I drank red wine and watched everyone collate and sew I didn't pull my weight herethings got loose and Derek gave me a shot of very rare Pappy Van Winkle, yassou and OPA! So it's a year later and I finally get around to reading Ava's book over coffee in bed before work, recommendedand wow if it isn't a great one!
There's a serious and considered poetics found here amidst her imagined conversations between Marcel Duchamp, John Cage and Morton Feldman, time, duration and art making and how they synthesize, in the world, in Ava's work, both poetry and visual; from her introduction: An artist is a seeker who through immersion in the immediate living world of her individuality channels the collective memory of the past.
After-Cave by Michelle Detorie In and through some of I tried unsuccessfully to write an essay about one of my new favorite books: I took copious notes, culled quotes for evidence, but I could never tie it together. I think this was the case because AFTER-CAVE is written from the future-not a technological dystopia or a neo-primitivist fantasyland but something so much simpler and more sophisticated.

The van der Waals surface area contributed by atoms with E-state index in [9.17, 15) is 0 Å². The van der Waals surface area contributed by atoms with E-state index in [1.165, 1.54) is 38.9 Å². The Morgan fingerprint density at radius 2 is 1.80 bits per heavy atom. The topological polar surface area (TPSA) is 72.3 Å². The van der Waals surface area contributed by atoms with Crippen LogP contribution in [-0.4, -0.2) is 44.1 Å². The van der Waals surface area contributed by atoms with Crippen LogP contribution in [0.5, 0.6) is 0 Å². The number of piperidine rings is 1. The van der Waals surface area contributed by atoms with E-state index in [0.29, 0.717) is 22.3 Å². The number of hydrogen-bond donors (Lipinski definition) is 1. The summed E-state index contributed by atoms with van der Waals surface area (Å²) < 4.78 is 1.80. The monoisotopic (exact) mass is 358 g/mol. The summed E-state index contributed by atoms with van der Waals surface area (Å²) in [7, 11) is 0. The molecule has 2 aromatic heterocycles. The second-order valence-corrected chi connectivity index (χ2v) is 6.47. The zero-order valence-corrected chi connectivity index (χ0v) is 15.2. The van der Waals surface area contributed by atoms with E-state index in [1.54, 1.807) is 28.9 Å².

It is a world in which we hold human and animal in curious distinction. Our world is not yet Detorie's, but through her writing, readers can experience its inchoate forms.
What is a Parasite? - Definition, Types & Examples
The Man Suit by Zachary Schomburg I think maybe life is about deciding how seriously you want to be taken. It's sentimentality slow dancing with the comically insane. Surrealism takes your hand with a straight face and a rose between its teeth.
The book-a smooth, slim volume in businessman's gray-is a sort of circuit board, images from one stanza lighting up a line twenty pages away. Schomburg often works in prose poems, those zen koans of poetry, and he uses the form to his advantage: A telephone, a glass of milk, a purple one-piece bathing suit: A lung and a haircut start a relationship in which they watch a lot of movies and they talk about their fears.